Today: Friday 6 August 2021 , 4:12 am


advertisment
search




Heat Exhaustion...Emergency

Last updated 19 hour , 33 minute 44 Views

Advertisement
In this page talks about ( Heat Exhaustion...Emergency ) It was sent to us on 05/08/2021 and was presented on 05/08/2021 and the last update on this page on 05/08/2021

Your Comment


Enter code


Diagnosis of Heat Exhaustion













Symptoms and a history of exposure to heat






Heat exhaustion usually is diagnosed on the basis of the symptoms and occurrence after exposure to heat. Laboratory tests may be needed if doctors suspect a diagnosis other than heat exhaustion or sometimes to measure the levels of sodium in the blood of people who may have drunk too much plain water.


Treatment of Heat Exhaustion













Rest in a cool environment




Replace fluids and salts






Treatment of heat exhaustion involves rest (stopping activity) removing people from the hot environment and replacing fluids and salts either by mouth (with a sports drink or a solution of about 1 to 2 quarts of water containing 2 teaspoons of salt) or intravenously. Removing or loosening clothing and wetting the skin or applying wet cloths can also aid cooling.



After receiving fluids people usually recover rapidly and fully.


Symptoms of Heat Exhaustion











Symptoms of heat exhaustion tend to be vague and similar to the symptoms of many other illnesses. People may not realize that their symptoms are related to the heat. Symptoms include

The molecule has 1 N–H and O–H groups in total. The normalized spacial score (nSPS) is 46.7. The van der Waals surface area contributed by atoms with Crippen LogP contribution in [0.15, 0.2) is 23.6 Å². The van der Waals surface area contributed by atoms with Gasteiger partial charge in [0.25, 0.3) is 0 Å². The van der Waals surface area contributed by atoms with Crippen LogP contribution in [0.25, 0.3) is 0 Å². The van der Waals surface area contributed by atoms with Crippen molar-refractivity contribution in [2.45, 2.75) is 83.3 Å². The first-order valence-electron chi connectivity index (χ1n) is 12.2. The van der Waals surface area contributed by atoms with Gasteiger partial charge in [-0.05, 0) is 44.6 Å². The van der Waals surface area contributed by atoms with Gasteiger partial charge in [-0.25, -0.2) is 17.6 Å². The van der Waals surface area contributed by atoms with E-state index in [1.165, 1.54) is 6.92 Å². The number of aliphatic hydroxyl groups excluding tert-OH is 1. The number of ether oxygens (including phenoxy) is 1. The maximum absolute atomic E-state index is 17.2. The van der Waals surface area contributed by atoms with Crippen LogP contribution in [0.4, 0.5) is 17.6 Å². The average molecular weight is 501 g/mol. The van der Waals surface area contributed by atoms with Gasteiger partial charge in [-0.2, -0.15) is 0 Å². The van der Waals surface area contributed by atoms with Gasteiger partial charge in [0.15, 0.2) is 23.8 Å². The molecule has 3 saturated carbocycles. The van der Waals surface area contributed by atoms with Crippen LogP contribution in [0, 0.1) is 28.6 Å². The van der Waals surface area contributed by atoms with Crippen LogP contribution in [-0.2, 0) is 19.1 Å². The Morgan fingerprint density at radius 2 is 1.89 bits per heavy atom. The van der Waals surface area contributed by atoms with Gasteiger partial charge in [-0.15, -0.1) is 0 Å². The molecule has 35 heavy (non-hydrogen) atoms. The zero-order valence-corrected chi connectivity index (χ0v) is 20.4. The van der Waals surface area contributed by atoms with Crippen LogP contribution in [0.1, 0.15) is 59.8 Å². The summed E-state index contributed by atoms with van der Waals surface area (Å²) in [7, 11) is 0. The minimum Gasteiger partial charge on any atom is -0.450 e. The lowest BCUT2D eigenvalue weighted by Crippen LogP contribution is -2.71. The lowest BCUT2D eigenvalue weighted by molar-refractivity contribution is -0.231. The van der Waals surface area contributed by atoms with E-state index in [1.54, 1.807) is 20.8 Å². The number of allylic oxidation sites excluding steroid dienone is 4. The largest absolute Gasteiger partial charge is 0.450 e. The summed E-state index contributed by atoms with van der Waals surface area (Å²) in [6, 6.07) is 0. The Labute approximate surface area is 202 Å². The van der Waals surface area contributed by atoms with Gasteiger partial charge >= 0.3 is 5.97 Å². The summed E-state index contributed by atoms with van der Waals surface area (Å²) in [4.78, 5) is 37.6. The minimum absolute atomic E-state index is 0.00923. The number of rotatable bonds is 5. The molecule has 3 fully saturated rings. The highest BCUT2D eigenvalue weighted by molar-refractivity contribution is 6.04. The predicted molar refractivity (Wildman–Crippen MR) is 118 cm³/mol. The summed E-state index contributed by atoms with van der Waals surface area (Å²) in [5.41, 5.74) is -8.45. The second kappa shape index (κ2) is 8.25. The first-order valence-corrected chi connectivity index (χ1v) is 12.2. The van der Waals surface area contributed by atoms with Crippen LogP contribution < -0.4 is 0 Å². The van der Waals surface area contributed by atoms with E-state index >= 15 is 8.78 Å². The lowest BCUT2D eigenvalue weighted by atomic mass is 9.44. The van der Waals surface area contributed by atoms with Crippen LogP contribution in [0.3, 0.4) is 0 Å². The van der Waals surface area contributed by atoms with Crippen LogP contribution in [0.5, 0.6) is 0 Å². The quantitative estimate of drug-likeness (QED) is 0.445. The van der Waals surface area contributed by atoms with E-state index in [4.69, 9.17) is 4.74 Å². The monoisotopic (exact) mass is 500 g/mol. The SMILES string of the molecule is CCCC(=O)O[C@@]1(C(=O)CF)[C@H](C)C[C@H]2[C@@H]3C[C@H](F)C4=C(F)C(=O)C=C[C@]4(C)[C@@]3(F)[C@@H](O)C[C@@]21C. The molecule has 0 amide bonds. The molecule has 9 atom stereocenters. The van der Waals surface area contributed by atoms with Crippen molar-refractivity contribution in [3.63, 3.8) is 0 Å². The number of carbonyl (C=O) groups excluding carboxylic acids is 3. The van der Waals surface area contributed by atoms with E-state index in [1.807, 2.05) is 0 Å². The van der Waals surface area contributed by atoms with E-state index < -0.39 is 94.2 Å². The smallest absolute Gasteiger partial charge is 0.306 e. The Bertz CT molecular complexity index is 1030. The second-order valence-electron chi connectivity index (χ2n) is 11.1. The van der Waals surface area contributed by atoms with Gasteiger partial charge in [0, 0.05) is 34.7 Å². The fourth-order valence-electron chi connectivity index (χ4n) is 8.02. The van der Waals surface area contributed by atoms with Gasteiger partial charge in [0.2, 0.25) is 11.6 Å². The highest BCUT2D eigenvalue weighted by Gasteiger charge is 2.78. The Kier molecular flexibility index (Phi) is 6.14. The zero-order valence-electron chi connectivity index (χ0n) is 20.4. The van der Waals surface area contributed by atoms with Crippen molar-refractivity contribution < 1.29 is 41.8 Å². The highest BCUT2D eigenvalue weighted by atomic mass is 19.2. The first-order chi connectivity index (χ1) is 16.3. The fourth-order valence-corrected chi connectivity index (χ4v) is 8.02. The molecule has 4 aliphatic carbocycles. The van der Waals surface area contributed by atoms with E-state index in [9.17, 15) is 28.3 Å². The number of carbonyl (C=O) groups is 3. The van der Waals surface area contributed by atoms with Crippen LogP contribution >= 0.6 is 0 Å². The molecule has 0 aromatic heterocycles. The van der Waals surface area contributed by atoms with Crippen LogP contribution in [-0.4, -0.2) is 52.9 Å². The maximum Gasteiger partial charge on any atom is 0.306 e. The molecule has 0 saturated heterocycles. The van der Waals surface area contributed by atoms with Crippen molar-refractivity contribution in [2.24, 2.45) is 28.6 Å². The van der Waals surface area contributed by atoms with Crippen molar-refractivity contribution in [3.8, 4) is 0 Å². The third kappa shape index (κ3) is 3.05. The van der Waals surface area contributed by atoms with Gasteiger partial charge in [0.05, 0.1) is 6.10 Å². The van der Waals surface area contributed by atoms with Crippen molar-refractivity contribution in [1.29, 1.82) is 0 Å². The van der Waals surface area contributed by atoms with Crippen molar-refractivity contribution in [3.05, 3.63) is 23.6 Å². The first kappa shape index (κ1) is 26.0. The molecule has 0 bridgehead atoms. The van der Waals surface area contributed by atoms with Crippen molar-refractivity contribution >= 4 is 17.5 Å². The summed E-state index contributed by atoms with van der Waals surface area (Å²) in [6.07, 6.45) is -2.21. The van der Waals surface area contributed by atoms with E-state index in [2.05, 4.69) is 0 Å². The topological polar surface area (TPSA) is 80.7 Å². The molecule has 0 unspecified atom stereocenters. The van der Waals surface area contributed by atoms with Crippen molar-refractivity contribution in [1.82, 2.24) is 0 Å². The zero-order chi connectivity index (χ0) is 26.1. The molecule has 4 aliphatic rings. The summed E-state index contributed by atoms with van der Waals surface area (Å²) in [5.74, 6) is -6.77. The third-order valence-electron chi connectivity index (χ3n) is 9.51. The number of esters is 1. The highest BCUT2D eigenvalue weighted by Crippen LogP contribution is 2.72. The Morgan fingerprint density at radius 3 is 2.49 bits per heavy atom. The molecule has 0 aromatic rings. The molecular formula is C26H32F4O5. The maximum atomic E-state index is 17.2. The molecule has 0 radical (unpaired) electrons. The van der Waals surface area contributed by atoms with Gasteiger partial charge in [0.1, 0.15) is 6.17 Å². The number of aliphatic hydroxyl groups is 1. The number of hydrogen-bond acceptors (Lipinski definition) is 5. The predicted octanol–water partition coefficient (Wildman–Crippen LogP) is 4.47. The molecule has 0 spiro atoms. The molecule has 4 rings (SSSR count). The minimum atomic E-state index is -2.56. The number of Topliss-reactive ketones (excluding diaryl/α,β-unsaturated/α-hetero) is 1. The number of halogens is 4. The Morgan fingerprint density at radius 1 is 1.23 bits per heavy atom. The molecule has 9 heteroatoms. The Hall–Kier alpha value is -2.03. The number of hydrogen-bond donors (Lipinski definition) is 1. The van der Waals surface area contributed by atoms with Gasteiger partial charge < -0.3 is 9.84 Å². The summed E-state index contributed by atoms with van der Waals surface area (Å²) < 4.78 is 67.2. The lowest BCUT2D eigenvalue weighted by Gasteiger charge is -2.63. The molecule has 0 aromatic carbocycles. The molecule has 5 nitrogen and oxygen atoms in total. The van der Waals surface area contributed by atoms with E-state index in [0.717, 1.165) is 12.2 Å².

Dizziness




Light-headedness




Weakness




Fatigue




Headache




Blurred vision




Muscle aches




Nausea




Vomiting






Muscle cramps may occur but often do not. People may feel faint or even lose consciousness when standing. Drenching sweats are common. The heart rate and breathing rate may become rapid. Blood pressure may become low.



Unlike in heatstroke confusion and incoordination do not occur in heat exhaustion. Also body temperature is usually normal and if it is high it is generally not higher than 104° F (40° C).


simple explanation



Heat exhaustion is excessive loss of salts (electrolytes) and fluids due to heat leading to decreased blood volume that causes many symptoms sometimes including fainting or collapse.


Heat exhaustion is one of several types of heat disorders.


Heat exhaustion is more severe than heat cramps. Fluids and salts are more depleted and symptoms are more severe. Heat exhaustion may progress to heatstroke if people continue to be exposed to excessive heat.


Symptoms of heat exhaustion tend to be vague and similar to the symptoms of many other illnesses. People may not realize that their symptoms are related to the heat. Symptoms include


Dizziness


Light-headedness


Weakness


Fatigue


Headache


Blurred vision


Muscle aches


Nausea


Vomiting


Muscle cramps may occur but often do not. People may feel faint or even lose consciousness when standing. Drenching sweats are common. The heart rate and breathing rate may become rapid. Blood pressure may become low.


Unlike in heatstroke confusion and incoordination do not occur in heat exhaustion. Also body temperature is usually normal and if it is high it is generally not higher than 104° F (40° C).


Symptoms and a history of exposure to heat


Heat exhaustion usually is diagnosed on the basis of the symptoms and occurrence after exposure to heat. Laboratory tests may be needed if doctors suspect a diagnosis other than heat exhaustion or sometimes to measure the levels of sodium in the blood of people who may have drunk too much plain water.


Rest in a cool environment


Replace fluids and salts


Treatment of heat exhaustion involves rest (stopping activity) removing people from the hot environment and replacing fluids and salts either by mouth (with a sports drink or a solution of about 1 to 2 quarts of water containing 2 teaspoons of salt) or intravenously. Removing or loosening clothing and wetting the skin or applying wet cloths can also aid cooling.


After receiving fluids people usually recover rapidly and fully.
  • The Author: wikbe
 
Comments

There are no Comments yet

last seen